Goodbye Exbiblio

November 27th, 2006 by Adam

It has been an whirlwind year and a half at Exbiblio. This will be my last week as an employee. Hugh did a good job of describing the current situation in his post, so I won’t rehash it here.

I’ve been able to have lots of different roles: Contract Programmer, CEO (in the early days), Mac Developer, Beta Manager, Blogger, Web App Developer, Product Designer, Operations, Branding, Mail Delivery, etc… I’ve had seven different offices if you count the first months when I worked from my Bee Documents office!

I recently came across the phrase “boiling the ocean” which is a good way of describing my frustration with Exbiblio. We have been trying to change the world, business, and technology all at once without a clear plan to do so. I think we could done a much better job at carefully choosing targets and knocking them down one at a time. Hopefully, the team that remains at Exbiblio will be able to find this kind of focus.

Certainly, there have been many great positives to working at Exbiblio as well. The biggest joy has been all is the people I’ve had a chance to work with, both past and present team members…

Martin has an idea a minute, challenges convention at every opportunity, and feels that a business is only worthwhile if it changes the world for the better. Hugh takes honesty and openness in corporate blogging to a new level. Lauren has the coolest music collection ever which got me re-interested in the Beatles and older Wilco stuff. Noah introduced me to sushi which I am now addicted to. Hap exhibits the kind of living that we all aspire to. Janinne is passionate about creating the kind of work environment and culture that everyone dreams about. Arial has “integrity” tattooed to her hand, literally. Claes-Fredrik can make a game out of any technological innovation. Ed M does the best job of herding cats that I have ever seen. Thanks to Ed T for the phrases “vaguely Asian” and “classy” which I have adapted and made part of the my vocabulary. Hillary has a passion for the environment, that if it could somehow be converted to electricity, would solve all the world’s energy problems. Richard is often a cool voice of reason which is at least as valuable as his brilliant technical ability. Quentin pointed the way towards bringing Martin’s crazy ideas to fruition. Ania asks really hard questions about beauty and truth in design meetings. Ian is the kind of person everyone wants to work with and be around. Damon is so smart it’s scary. Brendan is quiet until the topic of bicycles or politics come up. Jer’s blog posts about green design speak to his passion and he illustrates images of dog food surprising well. john makes sure that we are not just a pizza pocket and Coke type of operation (who knows why we aren’t allowed to capitalize his name?). Jesse makes everything work that way it should, and has a good answer for every question.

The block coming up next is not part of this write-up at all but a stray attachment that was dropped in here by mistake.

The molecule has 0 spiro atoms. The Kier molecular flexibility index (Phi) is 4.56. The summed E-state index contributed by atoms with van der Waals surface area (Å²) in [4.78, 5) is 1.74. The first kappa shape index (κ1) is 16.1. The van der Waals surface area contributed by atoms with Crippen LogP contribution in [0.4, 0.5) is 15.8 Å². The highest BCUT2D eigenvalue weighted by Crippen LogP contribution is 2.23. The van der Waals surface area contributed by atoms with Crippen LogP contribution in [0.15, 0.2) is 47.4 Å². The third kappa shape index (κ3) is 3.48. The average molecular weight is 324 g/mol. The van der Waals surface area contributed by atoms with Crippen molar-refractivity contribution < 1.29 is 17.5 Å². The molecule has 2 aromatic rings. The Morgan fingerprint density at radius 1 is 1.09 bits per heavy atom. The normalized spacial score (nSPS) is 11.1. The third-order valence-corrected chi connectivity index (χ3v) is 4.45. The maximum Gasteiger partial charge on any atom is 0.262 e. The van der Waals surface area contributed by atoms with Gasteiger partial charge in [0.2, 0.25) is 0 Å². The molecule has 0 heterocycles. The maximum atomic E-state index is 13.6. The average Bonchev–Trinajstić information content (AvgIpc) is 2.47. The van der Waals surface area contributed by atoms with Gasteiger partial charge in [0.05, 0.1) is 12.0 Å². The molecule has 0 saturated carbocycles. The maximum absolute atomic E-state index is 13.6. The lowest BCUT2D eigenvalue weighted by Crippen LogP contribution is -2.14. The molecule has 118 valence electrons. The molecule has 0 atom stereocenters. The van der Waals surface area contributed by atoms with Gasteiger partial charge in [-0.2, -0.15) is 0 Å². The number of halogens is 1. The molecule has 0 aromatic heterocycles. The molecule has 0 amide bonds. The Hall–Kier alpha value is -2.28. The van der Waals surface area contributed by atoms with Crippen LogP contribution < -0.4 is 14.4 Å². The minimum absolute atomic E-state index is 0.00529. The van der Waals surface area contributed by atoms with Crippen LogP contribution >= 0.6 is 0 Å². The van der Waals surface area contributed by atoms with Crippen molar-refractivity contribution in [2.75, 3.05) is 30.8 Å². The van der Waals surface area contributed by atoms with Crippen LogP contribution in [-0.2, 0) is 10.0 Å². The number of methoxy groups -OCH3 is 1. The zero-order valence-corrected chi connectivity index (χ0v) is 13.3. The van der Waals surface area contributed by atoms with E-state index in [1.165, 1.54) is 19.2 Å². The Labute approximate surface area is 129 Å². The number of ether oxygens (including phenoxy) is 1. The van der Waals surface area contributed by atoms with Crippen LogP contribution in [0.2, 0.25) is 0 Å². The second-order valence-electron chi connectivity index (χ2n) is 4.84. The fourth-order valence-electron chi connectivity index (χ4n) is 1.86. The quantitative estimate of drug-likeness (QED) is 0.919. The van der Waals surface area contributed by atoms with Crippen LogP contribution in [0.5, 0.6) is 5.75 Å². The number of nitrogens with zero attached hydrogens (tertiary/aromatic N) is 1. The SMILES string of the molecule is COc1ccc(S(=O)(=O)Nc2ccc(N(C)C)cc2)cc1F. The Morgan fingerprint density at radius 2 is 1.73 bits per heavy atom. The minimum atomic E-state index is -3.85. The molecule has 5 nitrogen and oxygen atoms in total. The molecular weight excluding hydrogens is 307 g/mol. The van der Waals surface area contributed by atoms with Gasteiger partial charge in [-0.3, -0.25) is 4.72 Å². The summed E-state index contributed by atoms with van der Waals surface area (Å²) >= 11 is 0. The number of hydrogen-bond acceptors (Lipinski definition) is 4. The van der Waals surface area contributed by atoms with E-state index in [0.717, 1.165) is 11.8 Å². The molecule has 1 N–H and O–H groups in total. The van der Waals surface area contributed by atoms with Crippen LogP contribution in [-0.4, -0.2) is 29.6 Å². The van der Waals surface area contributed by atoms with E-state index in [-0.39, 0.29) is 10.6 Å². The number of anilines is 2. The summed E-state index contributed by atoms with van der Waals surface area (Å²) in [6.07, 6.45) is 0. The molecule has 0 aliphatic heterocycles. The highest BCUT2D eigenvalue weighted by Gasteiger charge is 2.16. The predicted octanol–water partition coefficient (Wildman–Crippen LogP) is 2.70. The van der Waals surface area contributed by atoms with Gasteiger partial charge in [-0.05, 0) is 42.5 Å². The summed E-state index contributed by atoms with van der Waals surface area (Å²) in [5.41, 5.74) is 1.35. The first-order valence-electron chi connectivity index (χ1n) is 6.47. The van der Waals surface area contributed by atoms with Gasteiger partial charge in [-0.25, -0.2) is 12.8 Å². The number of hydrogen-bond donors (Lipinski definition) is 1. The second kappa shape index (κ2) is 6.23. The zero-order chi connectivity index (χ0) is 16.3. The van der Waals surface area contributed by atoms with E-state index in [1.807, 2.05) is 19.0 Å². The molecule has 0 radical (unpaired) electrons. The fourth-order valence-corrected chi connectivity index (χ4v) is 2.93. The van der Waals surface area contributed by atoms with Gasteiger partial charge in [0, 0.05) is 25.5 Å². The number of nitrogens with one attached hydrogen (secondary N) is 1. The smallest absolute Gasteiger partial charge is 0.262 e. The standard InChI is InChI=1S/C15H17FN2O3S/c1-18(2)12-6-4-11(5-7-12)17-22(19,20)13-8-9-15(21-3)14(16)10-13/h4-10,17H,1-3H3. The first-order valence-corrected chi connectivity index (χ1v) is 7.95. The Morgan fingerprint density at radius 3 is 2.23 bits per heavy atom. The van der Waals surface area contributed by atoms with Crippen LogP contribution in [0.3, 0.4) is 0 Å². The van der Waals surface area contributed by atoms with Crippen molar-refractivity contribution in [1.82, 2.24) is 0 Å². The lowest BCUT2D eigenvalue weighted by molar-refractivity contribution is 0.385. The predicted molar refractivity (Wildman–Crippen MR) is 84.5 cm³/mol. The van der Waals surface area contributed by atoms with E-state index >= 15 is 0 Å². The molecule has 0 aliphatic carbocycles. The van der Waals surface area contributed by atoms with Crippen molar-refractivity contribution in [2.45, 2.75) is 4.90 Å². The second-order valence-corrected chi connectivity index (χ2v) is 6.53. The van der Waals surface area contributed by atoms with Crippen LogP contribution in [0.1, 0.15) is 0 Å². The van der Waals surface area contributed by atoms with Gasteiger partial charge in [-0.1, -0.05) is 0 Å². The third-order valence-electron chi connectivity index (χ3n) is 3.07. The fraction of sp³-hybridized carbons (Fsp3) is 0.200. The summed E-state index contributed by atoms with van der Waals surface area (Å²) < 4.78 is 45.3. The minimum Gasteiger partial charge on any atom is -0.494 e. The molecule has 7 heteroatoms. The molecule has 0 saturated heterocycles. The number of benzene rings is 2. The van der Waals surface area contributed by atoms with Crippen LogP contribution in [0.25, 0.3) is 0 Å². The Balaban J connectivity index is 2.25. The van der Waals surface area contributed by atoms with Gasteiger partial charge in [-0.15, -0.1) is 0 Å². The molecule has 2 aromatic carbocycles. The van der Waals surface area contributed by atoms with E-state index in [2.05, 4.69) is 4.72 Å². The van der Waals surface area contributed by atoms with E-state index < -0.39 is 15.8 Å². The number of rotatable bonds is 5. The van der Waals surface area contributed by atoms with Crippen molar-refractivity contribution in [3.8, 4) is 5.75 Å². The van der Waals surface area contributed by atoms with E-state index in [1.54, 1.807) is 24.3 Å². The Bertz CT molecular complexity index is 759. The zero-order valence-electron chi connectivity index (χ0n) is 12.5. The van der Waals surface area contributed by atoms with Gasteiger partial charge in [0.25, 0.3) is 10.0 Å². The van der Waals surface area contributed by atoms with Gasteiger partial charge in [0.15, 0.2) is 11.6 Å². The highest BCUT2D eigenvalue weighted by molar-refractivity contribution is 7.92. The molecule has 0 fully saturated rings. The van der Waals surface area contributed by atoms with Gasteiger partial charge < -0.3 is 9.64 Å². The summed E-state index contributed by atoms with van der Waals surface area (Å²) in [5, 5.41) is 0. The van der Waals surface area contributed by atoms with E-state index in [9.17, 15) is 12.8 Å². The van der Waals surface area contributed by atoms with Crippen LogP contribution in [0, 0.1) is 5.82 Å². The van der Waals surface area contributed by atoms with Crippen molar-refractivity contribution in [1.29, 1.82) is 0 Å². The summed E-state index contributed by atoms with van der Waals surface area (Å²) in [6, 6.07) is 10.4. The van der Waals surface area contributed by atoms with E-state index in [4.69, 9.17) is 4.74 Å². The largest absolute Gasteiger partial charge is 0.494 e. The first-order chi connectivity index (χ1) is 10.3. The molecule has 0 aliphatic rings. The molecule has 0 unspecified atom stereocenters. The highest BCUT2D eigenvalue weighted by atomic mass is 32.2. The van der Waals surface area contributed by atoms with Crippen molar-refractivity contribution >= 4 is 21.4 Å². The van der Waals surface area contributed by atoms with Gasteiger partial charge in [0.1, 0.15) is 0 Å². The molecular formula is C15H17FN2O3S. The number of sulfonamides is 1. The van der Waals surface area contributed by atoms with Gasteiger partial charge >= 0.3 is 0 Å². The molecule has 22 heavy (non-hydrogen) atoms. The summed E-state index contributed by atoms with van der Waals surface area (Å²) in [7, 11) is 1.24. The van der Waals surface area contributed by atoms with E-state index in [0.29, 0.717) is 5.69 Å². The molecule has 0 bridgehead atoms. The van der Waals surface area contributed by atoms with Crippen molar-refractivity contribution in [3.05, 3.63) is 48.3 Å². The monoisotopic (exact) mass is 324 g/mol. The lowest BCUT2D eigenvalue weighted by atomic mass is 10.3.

There are many others who have been apart of the Exbiblio team. Sorry I can’t list all of you. Thanks for the memories and the knowledge you have given me.

The other great aspect of working with Exbiblio is that big dreams are the fuel that this company runs on. The dreams of the founders and employees are a very explicit part of daily operation, which is a rare and valuable environment to work in. I hope that many of the dream come true.

Thanks for the great ride, I will always be a friend and fan of Exbiblio.

A Business And the Environment

October 20th, 2006 by Hugh

Hilary Franz is an environmental lawyer who represents non-profit environmental organizations. She divides her life between her environmental legal work, small scale farming, home-schooling three boys, and working at Exbiblio. On her desk at Exbiblio there is a book called “Collapse” by Jared Diamond – her reading matter is an indication of her serious concerns about the environment, and the direction of our society.

She admits to being “challenged” by the whole notion of technology. She points to her computer and says that it has a “real world environmental impact”, and in fact, she would throw it out of the window right now, if it were not for the fact that she couldn’t do her legal work without it. She recognises that a computer has benefits as well as minuses for the world:

“It also provides an opportunity for connecting people to education and information that is going to create power for change in the world, and help create a sustainable environment,” she says.

This is why she insists that we should “do honour to Exbiblio”, because Exbiblio states in its values that technology in itself is valueless. It must be a force for good through information, connections, knowledge and the power that comes from each of these to change and improve the world.

Hilary is starting to investigate the best model for Compendia, the non-for-profit organisation set up by Exbiblio to work on the environment. She believes that Compendia goes right to the heart of what makes Exbiblio “so different.”